Director: Richard Linklater
Screenplay: Richard Linklater
Starring: Wiley Wiggins, Ethan Hawke, Julie Delpy, Steven Soderbergh, Richard Linklater
Running Time: 101 min
BBFC Certificate: 15
Released back in 2001, Waking Life saw indie darling Richard Linklater experiment with using cutting edge digital rotoscoping animation to bring his meandering, talk-heavy style of drama to new life. Rotoscoping (creating animation by tracing over film footage) had been used for years since the early days of animation, but this was the first time anyone had used digital rotoscoping to produce a full feature film. The software used was developed by Bob Sabiston, an animator and computer scientist veteran of the MIT Media Lab, who used it originally to make his award-winning short film “Snack and Drink”.
Waking Life follows an unnamed character (played by Wiley Wiggins) as he drifts through his shifting dreams. Along the way he meets a wide variety of characters who each give their differing theories and philosophies about life and consciousness. And that’s pretty much it. The film is largely just a series of monologues/lectures/discussions with our protagonist not really interacting with the speakers until the final third where the topics lean more heavily towards dreams and reality, and he asks them about his predicament of being trapped in this dream in such a lucid state.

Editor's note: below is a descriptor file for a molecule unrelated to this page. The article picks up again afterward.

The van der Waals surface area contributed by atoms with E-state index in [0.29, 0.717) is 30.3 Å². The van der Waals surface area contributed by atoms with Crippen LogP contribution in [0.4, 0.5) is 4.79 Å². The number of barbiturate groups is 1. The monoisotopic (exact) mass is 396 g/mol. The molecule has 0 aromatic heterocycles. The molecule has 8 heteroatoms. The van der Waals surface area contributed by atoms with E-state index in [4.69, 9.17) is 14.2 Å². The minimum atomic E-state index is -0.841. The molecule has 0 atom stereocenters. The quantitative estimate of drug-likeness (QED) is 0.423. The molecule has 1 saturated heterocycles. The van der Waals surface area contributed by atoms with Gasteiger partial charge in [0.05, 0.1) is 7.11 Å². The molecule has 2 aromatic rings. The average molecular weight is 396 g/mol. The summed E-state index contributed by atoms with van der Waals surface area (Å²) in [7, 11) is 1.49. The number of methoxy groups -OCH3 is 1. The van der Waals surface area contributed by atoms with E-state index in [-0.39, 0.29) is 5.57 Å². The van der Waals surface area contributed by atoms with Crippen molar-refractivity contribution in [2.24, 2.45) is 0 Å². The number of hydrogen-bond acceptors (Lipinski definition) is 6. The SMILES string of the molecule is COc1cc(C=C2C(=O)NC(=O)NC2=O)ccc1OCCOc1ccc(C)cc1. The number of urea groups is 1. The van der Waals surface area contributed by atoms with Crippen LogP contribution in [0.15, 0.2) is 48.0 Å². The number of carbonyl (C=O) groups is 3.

On paper then, this is a film I should hate. I’ve talked in previous reviews about my distaste for films where characters spout philosophy and the experience becomes a lecture rather than an engaging narrative. I think I prefer philosophies to be explained visually or metaphorically (or maybe I’m just stupid), but I find it tedious to listen to an intellectual spouting theories at me. Roughly knowing what to expect from Waking Life before going in to it (this was my first watch), I was fully expecting to hate it, but I’m a big fan of some of Linklater’s work and I’m also a huge animation fan, so I thought I should give it a try.